On Thursday, July 28, at 6:09 p.m., officers received a radio call informing them that a domestic violence incident was in progress next to the Jack in the Box fast-food restaurant located at 2025 Lincoln Boulevard (two blocks south of Pico Boulevard). When the officers arrived they spoke with the victim, who was seated in her vehicle that was parked in the 800 block of Grant Street. The victim told the officers what had happened between herself and her husband who was presumed to be the suspect in this case.
Apparently, the husband had been out drinking alcoholic beverages (oftentimes a precursor to incidents such as this), and afterwards they had both gone to a local restaurant for a (quiet?) dinner. This restaurant did not have a particular dish that her husband wanted (as the menus at these establishments are so unpredictable), and this perceived failing on the part of the restaurant had ignited an argument between the husband and his wife. The husband then demanded that he drive the vehicle, but his wife refused, citing his inebriated state as a good enough reason. In response to this evidently accurate observation by the wife, the husband decided that he should choke her, strike her repeatedly about the head and face, and inform her that he was going to terminate her life, evidently shouting, “I’m going to kill you,” very loudly.
The wife managed to eventually break free (suffering only minor injuries), and the husband, realizing that the police had been called, ran away. The officers went in search of the husband, and located him in the 2300 block of 10th Street, whereupon they arrested him. This 53-year-old resident of Los Angeles was charged with attempted murder, corporal injury to a spouse, criminal threats, damage to a cellular device, and a probation violation. Bail was not granted at the time. One assumes that he will be none too satisfied with the gastronomic offerings at the jail.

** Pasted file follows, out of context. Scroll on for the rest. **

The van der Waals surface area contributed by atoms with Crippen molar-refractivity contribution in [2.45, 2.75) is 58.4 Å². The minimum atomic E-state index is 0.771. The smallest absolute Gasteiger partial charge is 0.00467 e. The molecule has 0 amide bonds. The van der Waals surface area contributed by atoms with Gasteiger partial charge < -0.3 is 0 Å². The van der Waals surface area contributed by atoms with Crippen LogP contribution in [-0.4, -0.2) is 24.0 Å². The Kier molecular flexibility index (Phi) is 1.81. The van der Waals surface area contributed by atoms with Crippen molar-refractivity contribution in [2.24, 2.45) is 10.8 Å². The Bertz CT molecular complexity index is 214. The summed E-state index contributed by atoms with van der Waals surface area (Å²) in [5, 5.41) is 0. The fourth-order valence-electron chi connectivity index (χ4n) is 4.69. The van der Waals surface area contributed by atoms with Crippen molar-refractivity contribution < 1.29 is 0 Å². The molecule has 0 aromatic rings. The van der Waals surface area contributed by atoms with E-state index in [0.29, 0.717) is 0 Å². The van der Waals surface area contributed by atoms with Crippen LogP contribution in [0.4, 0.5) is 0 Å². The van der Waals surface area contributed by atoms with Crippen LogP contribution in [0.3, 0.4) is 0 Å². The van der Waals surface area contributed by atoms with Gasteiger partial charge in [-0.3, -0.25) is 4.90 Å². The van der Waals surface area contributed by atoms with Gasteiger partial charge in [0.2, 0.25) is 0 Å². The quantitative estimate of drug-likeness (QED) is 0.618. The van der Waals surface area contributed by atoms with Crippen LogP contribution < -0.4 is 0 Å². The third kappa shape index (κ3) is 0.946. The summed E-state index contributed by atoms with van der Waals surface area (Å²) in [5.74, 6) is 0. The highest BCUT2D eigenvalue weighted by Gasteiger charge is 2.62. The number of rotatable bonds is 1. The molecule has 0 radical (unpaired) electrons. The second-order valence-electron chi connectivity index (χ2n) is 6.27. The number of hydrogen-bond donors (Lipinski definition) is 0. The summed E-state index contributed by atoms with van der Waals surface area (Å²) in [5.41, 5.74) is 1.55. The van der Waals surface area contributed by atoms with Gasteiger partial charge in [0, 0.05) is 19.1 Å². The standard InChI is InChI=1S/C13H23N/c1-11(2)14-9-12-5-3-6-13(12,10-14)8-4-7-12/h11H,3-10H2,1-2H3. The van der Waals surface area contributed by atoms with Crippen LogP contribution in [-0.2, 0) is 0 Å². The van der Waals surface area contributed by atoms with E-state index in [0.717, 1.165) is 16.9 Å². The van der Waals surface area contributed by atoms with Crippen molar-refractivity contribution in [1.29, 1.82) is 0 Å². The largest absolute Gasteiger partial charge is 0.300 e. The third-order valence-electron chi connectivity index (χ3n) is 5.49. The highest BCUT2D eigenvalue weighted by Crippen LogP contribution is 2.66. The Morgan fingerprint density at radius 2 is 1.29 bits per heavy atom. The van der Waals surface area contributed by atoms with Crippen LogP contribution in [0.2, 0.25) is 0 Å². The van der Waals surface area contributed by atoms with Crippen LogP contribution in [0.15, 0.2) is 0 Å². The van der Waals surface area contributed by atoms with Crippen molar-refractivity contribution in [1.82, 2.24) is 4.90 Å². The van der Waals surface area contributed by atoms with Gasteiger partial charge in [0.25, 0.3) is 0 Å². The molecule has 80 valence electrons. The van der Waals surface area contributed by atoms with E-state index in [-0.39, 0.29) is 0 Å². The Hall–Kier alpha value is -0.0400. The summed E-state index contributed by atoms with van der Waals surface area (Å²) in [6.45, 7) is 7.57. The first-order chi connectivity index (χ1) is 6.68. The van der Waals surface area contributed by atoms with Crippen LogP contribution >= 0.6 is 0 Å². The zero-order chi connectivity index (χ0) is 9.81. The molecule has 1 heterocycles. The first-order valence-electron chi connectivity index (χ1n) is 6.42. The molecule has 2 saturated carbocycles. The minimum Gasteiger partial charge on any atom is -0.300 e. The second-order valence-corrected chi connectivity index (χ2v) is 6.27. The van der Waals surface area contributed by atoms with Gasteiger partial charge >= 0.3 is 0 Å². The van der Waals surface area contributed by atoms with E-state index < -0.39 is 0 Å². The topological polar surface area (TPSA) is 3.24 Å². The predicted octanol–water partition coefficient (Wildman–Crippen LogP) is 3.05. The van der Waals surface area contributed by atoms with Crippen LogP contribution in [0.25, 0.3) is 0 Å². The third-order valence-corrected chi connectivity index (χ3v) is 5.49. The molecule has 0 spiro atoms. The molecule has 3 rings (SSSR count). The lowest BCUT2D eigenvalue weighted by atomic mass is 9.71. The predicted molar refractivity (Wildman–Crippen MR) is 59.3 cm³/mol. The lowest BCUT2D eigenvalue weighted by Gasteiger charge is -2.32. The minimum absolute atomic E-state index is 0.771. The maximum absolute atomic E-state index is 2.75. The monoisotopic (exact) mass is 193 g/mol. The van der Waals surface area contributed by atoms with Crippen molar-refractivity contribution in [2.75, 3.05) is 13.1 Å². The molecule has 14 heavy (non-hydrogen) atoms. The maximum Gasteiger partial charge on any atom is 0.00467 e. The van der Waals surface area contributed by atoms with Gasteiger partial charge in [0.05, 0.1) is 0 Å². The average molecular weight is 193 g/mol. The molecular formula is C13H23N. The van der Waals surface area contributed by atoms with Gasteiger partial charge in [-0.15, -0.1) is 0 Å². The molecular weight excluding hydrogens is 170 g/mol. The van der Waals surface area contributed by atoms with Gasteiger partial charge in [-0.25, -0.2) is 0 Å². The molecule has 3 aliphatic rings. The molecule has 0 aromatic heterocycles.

Editor’s Note: These reports are part of a regular police coverage series entitled “Alert Police Blotter” (APB), which injects some minor editorial into certain police activities in Santa Monica. Not all of the Mirror’s coverage of incidents involving police are portrayed in this manner. More serious crimes and police-related activities are regularly reported without editorial in the pages of the Santa Monica Mirror and its website, smmirror.com